Commercial Investment Real Estate September/October 2013 - Page 20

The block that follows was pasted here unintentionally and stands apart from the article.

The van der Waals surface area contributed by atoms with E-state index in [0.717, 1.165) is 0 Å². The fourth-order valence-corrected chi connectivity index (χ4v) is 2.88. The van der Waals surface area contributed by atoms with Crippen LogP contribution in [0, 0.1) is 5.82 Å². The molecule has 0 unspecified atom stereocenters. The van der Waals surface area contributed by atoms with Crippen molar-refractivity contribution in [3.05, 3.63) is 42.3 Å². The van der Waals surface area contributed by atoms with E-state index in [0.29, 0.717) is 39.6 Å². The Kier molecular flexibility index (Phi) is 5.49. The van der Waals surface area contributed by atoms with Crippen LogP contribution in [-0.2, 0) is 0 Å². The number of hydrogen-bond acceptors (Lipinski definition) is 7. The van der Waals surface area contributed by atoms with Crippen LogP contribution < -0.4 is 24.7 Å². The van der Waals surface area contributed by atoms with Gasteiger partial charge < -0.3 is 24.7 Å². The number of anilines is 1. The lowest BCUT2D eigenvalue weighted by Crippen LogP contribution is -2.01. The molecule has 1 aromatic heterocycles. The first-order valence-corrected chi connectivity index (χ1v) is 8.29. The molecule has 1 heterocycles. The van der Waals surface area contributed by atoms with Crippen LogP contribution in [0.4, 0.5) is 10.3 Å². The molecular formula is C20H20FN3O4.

LEGAL BRIEFS Deduction Denied Good intentions do not replace a qualifi ed appraisal. by Mark Lee Levine, CCIM, JD, LLM (tax) i T e reason is a failure to follow Internal Revenue Code regulations and use a quali- f ed appraiser. As this case illustrates, in charitable contributions of this size, if such steps are not properly undertaken, there can be a complete loss of the deduction. Tax Rules Taxpayers are generally allowed a charitable contribution deduction when a gif is given to a qualif ed charitable recipient. Addition- ally, the IRC requires a qualif ed appraisal undertaken by a qualified appraiser. As def ned by Internal Revenue Service regu- lations, a qualified appraiser has earned certain appraisal designations or has met certain educational requirements. The appraiser also needs to regularly perform the kind of appraisals for which the individ- ual client is paying and meet certain other requirements, as noted by the Secretary of the Treasury in IRC Section 170. The Case Joseph Mohamed Sr., a real estate broker and a certif ed real estate appraiser, and his wife set up a charitable remainder trust in which the taxpayer receives a current deduc- tion for the property as to the gif portion. Af er setting up the trust, the Mohameds donated a number of properties in 2003, worth millions of dollars. Mohamed f lled 18 September | October | 2013 out his own tax return and completed a tax form for noncash charitable contributions. Mohamed noted that he did not read all of the form’s instructions and he made some mistakes on the form. He also claimed substantial deductions, including about $230,000 for one property and over $3.6 million on another property. Mohamed said that he claimed a lower value than the actual value of the properties, because he did not want to risk “overvaluing” the properties. T e taxpayers signed the IRS forms but did not comply with all of the instructions. In 2004 the Mohameds donated another property, a shopping center, to the CRT. T e taxpayer f lled out IRS form 8283 to make the contribution but did not complete the entire form, leaving certain parts of it blank. He claimed a deduction of almost $500,000. He did not sign the declaration as to the gif , which is required by the IRC. Mohamed did not include appraisal infor- mation and did not have a qualif ed appraisal from a qualif ed appraiser. He said he sup- ported income and expenses on the property and the capitalization rate utilized to com- pute the fair market value of the property. The IRS audited the Mohameds’ 2003 return. At that time, the taxpayer engaged appraisers to perform independent apprais- als of some of the properties. Some of the independent appraisals came back with valu- Commercial Investment Real Estate In the recent case of Joseph Mohamed Sr., et. ux. v. Commissioner, T.C. Memo 2012-52, the U.S. Tax Court determined that a taxpayer and his spouse, after making almost $20 million worth of charitable real estate gifts to qualifi ed charitable recipients, could not take the $18.5 million tax deduction for the gifts.